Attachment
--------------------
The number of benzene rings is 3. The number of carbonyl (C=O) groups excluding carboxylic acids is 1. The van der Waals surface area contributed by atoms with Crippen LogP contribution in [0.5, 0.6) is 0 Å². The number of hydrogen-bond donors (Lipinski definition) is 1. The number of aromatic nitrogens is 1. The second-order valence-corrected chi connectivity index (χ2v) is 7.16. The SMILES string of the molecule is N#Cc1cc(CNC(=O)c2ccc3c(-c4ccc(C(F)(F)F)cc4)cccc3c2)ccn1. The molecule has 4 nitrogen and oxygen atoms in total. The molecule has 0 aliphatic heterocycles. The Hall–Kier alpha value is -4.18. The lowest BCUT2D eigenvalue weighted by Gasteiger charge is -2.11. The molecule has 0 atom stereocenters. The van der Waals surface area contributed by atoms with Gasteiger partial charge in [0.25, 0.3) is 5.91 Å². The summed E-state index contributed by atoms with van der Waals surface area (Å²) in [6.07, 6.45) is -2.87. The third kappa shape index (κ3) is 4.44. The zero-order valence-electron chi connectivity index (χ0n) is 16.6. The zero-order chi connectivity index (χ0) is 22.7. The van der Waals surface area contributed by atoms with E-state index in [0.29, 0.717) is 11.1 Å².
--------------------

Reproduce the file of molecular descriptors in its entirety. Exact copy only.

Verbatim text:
The number of benzene rings is 3. The number of carbonyl (C=O) groups excluding carboxylic acids is 1. The van der Waals surface area contributed by atoms with Crippen LogP contribution in [0.5, 0.6) is 0 Å². The number of hydrogen-bond donors (Lipinski definition) is 1. The number of aromatic nitrogens is 1. The second-order valence-corrected chi connectivity index (χ2v) is 7.16. The SMILES string of the molecule is N#Cc1cc(CNC(=O)c2ccc3c(-c4ccc(C(F)(F)F)cc4)cccc3c2)ccn1. The molecule has 4 nitrogen and oxygen atoms in total. The molecule has 0 aliphatic heterocycles. The Hall–Kier alpha value is -4.18. The lowest BCUT2D eigenvalue weighted by Gasteiger charge is -2.11. The molecule has 0 atom stereocenters. The van der Waals surface area contributed by atoms with Gasteiger partial charge in [0.25, 0.3) is 5.91 Å². The summed E-state index contributed by atoms with van der Waals surface area (Å²) in [6.07, 6.45) is -2.87. The third kappa shape index (κ3) is 4.44. The zero-order valence-electron chi connectivity index (χ0n) is 16.6. The zero-order chi connectivity index (χ0) is 22.7. The van der Waals surface area contributed by atoms with E-state index in [0.29, 0.717) is 11.1 Å².